Massachusetts was the first state in the nation to establish a parole system, to give prisoners who seemed capable of re-entering society a chance to fulfill the remainder of their sentences while rebuilding their lives outside of prison. But according to a new report by the WGBH News Center for Investigative Reporting, the Massachusetts parole system acts more like a "revolving door" than a pathway to freedom.

Jenifer McKim, investigative reporter with the WGBH News Center for Investigative Reporting, told Boston Public Radio on Wednesday that the parole board has long been a topic of concern for criminal justice reform advocates.

"There's a lot of activism over decades in Mass, that the parole board is too largely stacked with people who are criminal justice people: prosecutors, defense attorneys; and not enough people dealing with [psychology] or substance abuse."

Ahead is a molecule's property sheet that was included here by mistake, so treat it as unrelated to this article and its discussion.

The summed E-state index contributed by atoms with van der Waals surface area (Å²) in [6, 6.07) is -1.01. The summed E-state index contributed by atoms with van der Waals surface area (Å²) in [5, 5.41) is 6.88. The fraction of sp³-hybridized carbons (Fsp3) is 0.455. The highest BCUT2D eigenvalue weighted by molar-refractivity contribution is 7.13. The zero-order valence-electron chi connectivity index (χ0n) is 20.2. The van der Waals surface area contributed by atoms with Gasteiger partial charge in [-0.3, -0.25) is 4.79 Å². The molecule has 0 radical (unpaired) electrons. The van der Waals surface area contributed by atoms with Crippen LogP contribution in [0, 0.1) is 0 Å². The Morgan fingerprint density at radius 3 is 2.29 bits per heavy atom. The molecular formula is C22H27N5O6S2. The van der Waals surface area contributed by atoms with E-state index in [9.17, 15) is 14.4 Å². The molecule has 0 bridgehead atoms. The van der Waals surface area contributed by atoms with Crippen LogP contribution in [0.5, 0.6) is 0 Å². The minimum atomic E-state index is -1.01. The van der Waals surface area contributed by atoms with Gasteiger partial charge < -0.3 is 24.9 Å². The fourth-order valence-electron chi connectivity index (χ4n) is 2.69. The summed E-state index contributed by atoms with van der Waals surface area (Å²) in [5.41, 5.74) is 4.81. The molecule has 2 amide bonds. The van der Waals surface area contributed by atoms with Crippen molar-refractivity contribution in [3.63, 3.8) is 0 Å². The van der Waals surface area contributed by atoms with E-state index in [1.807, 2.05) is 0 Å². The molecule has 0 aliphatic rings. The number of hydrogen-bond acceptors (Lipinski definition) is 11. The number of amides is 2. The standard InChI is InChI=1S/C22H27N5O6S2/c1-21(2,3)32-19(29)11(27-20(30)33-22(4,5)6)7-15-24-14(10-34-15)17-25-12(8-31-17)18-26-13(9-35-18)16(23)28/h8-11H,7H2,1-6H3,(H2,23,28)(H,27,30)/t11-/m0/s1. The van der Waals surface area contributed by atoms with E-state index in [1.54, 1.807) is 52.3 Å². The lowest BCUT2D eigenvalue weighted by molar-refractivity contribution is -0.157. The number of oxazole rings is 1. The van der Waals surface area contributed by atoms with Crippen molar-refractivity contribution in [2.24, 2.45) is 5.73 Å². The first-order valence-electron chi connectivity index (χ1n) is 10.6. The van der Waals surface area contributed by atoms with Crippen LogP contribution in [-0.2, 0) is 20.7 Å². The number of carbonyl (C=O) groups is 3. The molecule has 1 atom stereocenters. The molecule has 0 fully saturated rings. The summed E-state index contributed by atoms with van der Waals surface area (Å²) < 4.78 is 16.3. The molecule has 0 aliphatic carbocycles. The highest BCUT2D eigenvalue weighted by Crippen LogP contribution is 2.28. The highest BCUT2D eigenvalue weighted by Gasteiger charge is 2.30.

McKim said the make up of the board has led to what prisoners' advocates call a "trail 'em, nail 'em and jail 'em" culture.

"Once we let someone out, you're following them trying to find something wrong they're doing," she said. "You think that when people talk about recidivism that you're being returned to prison becasue of some kind of crime you've committed, but the vast majority of people who are brought back to prison on parole are people who have committed what they call technical offenses, which are associating with a person with a criminal past, or drinking a glass of wine."

According to the report, so-called technical violations of parole were the reason cited for revoking parole in nearly 90 percent of cases in Massachusetts in 2018.